EB-5 train wreck in Vermont

In his first year in office, Vermont Governor Peter Shumlin flew in 2011 to Miami to promote a real estate / business project funded by so-called EB-5 investors. On April 8 of this year, according to the Vermont Digger, Shumlin’s general counsel asked the state’s tech department to delete “all archived email” for five people who worked in the governor’s office prior to January 2013 and were associated with this project. The employees included the governor’s former campaign manager and top aide and former chief of staff.

Here is what we know now about the biggest scandal in Vermont for years. Much of this information is found in reportage by the Vermont Digger, a non-profit daily news service.

What is EB-5?

Congress created the EB-5 program to stimulate investment in geographic areas needing development funds. Foreign nationals can earn green cards when they invest one million dollars and create or preserve 10 jobs. If they invest in a so-called Targeted Employment Areas (TEA), they need only invest $500,000 and create 10 new jobs to earn green cards. The program was stalled for many years in part due to Washington bureaucracy, but in the late 2000s, with some revisions in regulation, it took off. The Bookings Institute, which published a study in 2014, reported that during the 2010-2012 period, on average, 13% of immigrants and their family members were admitted under employment-based preferences. And of these employment-based visas 3% were for EB-5 visa investors and their immediate family members. This sums roughly to well under a legal limit of 10,000 EB-5-related visas a year.

According to Brookings, So far, EB-5 financing has been used for projects that include large commercial-property developments, assisted-living facilities, and manufacturing plants. (See the Brookings report here.

Vermont Senator Patrick Leahy has been the leading advocate of the EB-5 program in the Senate. He has allied with Senator Charles Grassley to renew the EB-5 program with reformed rules. The renewal date was supposed to be in September 15, 2015 but has been pushed off into 2016.

Why is it controversial?

A Washington Post editorial on Sept 5, 2015 said that the program is a “flop.” “It’s corporate welfare, enabling certain businesses to attract capital more cheaply than others based on a government-conferred sweetener — namely, a visa. Perhaps inevitably, the EB-5 has channeled funding to areas such as hotel ventures that suit the needs of EB-5 seekers and their myriad highly paid consultants — but not necessarily those of local communities.”

The editorial did to point fingers at particular parties, but one element in the is the involvement of firms that sought out EB-5 investors and got a large commission for placing these investors into projects. Rapid Visa is an example. It was part of the Jay Peak project until the relationship soured in 2012.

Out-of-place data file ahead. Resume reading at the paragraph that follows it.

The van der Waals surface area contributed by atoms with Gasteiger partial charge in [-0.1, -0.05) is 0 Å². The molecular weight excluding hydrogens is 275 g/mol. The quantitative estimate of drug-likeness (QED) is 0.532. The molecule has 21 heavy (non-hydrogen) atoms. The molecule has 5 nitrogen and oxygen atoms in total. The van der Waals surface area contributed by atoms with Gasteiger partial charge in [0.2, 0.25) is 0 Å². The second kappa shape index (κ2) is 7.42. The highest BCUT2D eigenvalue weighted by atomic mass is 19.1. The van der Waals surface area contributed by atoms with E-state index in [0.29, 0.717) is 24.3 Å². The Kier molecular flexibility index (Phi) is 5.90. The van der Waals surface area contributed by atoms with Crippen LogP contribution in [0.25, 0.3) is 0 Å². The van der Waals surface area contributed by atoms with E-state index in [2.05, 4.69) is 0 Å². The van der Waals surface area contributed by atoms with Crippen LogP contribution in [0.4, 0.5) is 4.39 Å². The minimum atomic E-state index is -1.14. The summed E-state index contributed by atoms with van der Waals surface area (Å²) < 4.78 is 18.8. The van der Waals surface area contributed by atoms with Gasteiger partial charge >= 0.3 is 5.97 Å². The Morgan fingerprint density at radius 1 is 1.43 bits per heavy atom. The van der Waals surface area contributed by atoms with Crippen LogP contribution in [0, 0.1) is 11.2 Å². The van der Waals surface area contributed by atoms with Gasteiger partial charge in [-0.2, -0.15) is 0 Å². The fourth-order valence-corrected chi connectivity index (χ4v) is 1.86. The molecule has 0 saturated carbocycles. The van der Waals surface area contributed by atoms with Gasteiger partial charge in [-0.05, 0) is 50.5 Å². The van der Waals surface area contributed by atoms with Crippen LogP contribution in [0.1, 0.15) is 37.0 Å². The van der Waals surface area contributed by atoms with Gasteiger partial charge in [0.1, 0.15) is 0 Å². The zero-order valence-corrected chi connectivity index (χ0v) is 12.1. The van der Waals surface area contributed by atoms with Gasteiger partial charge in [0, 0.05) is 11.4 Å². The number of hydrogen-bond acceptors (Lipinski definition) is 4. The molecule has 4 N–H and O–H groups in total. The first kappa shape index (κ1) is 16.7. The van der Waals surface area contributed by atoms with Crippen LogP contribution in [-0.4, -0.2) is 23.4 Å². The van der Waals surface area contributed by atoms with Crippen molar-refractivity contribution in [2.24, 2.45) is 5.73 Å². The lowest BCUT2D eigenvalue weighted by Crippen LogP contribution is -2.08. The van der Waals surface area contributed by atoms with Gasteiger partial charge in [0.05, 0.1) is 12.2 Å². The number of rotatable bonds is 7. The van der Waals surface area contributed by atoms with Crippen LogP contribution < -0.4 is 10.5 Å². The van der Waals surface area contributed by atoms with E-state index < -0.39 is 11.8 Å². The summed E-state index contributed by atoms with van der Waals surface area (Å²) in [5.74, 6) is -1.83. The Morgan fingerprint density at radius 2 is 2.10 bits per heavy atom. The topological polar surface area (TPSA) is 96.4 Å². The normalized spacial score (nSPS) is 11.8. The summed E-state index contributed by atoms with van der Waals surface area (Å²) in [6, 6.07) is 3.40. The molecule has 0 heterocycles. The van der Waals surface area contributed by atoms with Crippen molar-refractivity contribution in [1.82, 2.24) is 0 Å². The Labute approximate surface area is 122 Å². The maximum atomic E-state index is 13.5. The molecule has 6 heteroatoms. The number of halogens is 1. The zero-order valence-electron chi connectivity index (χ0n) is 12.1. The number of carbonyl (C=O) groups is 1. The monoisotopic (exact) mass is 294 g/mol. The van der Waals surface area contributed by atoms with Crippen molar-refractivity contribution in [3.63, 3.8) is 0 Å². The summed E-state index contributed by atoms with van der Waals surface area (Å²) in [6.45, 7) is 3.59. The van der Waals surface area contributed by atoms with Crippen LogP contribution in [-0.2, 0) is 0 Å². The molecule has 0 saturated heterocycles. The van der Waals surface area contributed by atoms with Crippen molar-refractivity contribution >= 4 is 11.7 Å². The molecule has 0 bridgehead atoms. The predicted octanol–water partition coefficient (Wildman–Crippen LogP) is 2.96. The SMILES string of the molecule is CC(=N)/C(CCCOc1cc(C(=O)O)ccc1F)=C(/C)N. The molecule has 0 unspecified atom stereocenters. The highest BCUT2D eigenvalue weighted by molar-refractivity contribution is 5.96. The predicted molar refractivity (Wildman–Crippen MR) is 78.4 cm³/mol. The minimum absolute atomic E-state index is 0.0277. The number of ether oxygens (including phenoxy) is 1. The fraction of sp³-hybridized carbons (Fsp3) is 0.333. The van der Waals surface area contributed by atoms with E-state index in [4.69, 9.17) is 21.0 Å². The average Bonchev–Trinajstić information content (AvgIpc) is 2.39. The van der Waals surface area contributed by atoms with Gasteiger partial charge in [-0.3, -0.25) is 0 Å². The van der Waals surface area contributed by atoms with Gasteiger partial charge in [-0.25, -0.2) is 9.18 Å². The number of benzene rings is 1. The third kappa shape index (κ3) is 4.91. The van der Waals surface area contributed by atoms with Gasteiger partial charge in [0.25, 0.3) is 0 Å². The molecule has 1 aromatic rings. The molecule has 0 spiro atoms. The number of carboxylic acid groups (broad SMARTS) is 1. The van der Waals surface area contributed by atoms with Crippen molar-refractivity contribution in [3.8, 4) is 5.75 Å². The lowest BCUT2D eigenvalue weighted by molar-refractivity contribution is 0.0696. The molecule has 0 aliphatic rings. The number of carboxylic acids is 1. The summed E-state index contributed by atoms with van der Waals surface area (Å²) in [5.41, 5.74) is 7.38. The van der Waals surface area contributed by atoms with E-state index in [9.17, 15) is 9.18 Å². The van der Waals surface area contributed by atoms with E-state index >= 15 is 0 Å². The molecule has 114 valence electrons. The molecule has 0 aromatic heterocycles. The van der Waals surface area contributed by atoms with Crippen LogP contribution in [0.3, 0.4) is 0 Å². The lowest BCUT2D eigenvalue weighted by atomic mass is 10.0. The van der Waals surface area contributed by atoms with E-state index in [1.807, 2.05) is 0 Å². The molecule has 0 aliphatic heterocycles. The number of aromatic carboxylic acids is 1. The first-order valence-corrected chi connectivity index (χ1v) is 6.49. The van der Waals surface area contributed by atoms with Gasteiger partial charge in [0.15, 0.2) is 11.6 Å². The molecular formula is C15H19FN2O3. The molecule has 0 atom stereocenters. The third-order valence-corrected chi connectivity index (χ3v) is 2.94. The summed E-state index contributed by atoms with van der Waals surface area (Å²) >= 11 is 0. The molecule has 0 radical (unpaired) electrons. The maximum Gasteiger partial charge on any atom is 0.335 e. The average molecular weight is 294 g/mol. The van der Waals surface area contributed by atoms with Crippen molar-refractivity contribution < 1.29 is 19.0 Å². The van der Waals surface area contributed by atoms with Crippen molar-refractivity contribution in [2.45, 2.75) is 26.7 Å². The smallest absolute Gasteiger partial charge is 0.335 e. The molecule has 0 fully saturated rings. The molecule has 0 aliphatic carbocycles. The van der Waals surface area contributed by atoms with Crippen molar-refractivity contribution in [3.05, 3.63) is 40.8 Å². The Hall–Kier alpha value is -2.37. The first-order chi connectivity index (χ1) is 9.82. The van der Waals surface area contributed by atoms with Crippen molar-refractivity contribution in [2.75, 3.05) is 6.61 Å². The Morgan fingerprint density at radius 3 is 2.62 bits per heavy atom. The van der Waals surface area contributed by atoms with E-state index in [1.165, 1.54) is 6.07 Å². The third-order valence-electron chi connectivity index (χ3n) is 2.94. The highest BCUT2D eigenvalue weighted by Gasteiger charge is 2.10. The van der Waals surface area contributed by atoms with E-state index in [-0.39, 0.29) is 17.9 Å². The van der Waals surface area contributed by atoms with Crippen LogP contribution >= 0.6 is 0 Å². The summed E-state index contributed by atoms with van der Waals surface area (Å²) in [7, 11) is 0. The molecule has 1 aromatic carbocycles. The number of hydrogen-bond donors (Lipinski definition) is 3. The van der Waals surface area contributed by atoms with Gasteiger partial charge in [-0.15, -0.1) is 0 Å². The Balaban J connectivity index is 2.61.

The Vermont project

Ariel Quiros and Bill Stenger began as partners to create a succession of EB-5 projects along the Vermont – Canadian border. Initially, the projects focused on Jay Peak, a prominent though rather remote ski resort, frequented by Americans and Canadians. In 2009, the Tram Haus Lodge was opened, funded by EB-5 investors. In 2011 a spectacular (for New England) all year indoor water park opened.

According to data collected by Vermont Digger, as of now the Quiros-Stenger partnership projected $500 million in diverse projects involving mainly ski resorts and downtown development in Newport, Vermont. All the projects were located in Vermont’s “Northeast Kingdom.” So far, 439 investors were granted permanent green cards and 134 granted conditional green cards. Presumably, these awards are for well more than 573 individuals as families may be involved. Assuming that each award gave an average of two persons access to permanent residency, that would come to over 1,000 individuals. And, the Quiros-Stenger projects are not by any means completed.


During 2015, warning signals about problems with this multi-phased project began to go off. They concerned primarily a stalled project in Newport and shortage of approved funds for a hotel at Burke Mountain, another area ski resort. When the investigations are completed, it will probably become clear that many insiders knew in 2015, if not before, that entire undertaking was corrupted by the promoters.

On April 14, Vermont Digger reported that the SEC filed complaints against the operation. “In the 82-page SEC complaint, the federal regulatory body said it was taking action to “stop an ongoing, massive eight-year fraudulent scheme” in which Quiros and Stenger “systematically looted more than $50 million of the more than $350 million that has been raised from hundreds of investors” to construct resort facilities and a biomedical research facility. ‘The alleged fraud ran the gamut from false statements to deceptive financial transactions to outright theft,’ said Andrew Ceresney, director of the SEC’s Division of Enforcement, in a news release.

Some of Shumlin’s former colleagues have been working on the project and were in a position to know that something was amiss. They include Alex MacLean, the governor’s former campaign manager and top aide, and head of communications for Jay Peak between 2012 and 2015.

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